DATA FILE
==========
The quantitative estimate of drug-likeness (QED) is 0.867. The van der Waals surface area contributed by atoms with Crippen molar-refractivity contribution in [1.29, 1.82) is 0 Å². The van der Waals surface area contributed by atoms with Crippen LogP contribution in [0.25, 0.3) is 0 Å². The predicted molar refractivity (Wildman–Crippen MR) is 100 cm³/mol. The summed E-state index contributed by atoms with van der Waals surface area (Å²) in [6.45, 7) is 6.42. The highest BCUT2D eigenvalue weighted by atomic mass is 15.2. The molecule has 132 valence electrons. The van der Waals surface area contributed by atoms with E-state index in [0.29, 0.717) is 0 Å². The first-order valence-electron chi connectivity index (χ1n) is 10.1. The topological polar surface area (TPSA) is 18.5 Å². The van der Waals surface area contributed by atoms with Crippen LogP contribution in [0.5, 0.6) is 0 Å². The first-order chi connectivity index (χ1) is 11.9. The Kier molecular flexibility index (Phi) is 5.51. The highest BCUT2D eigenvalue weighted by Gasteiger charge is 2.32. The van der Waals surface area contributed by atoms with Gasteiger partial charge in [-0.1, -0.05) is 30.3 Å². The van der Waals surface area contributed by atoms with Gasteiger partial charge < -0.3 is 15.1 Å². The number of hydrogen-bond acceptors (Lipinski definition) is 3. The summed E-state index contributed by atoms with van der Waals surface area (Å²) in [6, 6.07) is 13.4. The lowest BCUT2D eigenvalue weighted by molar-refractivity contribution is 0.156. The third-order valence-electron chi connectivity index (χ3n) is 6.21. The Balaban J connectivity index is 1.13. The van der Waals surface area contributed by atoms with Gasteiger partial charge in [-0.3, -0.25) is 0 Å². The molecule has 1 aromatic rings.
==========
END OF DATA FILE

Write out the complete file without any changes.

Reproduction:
The quantitative estimate of drug-likeness (QED) is 0.867. The van der Waals surface area contributed by atoms with Crippen molar-refractivity contribution in [1.29, 1.82) is 0 Å². The van der Waals surface area contributed by atoms with Crippen LogP contribution in [0.25, 0.3) is 0 Å². The predicted molar refractivity (Wildman–Crippen MR) is 100 cm³/mol. The summed E-state index contributed by atoms with van der Waals surface area (Å²) in [6.45, 7) is 6.42. The highest BCUT2D eigenvalue weighted by atomic mass is 15.2. The molecule has 132 valence electrons. The van der Waals surface area contributed by atoms with E-state index in [0.29, 0.717) is 0 Å². The first-order valence-electron chi connectivity index (χ1n) is 10.1. The topological polar surface area (TPSA) is 18.5 Å². The van der Waals surface area contributed by atoms with Crippen LogP contribution in [0.5, 0.6) is 0 Å². The first-order chi connectivity index (χ1) is 11.9. The Kier molecular flexibility index (Phi) is 5.51. The highest BCUT2D eigenvalue weighted by Gasteiger charge is 2.32. The van der Waals surface area contributed by atoms with Gasteiger partial charge in [-0.1, -0.05) is 30.3 Å². The van der Waals surface area contributed by atoms with Gasteiger partial charge < -0.3 is 15.1 Å². The number of hydrogen-bond acceptors (Lipinski definition) is 3. The summed E-state index contributed by atoms with van der Waals surface area (Å²) in [6, 6.07) is 13.4. The lowest BCUT2D eigenvalue weighted by molar-refractivity contribution is 0.156. The third-order valence-electron chi connectivity index (χ3n) is 6.21. The Balaban J connectivity index is 1.13. The van der Waals surface area contributed by atoms with Gasteiger partial charge in [-0.3, -0.25) is 0 Å². The molecule has 1 aromatic rings.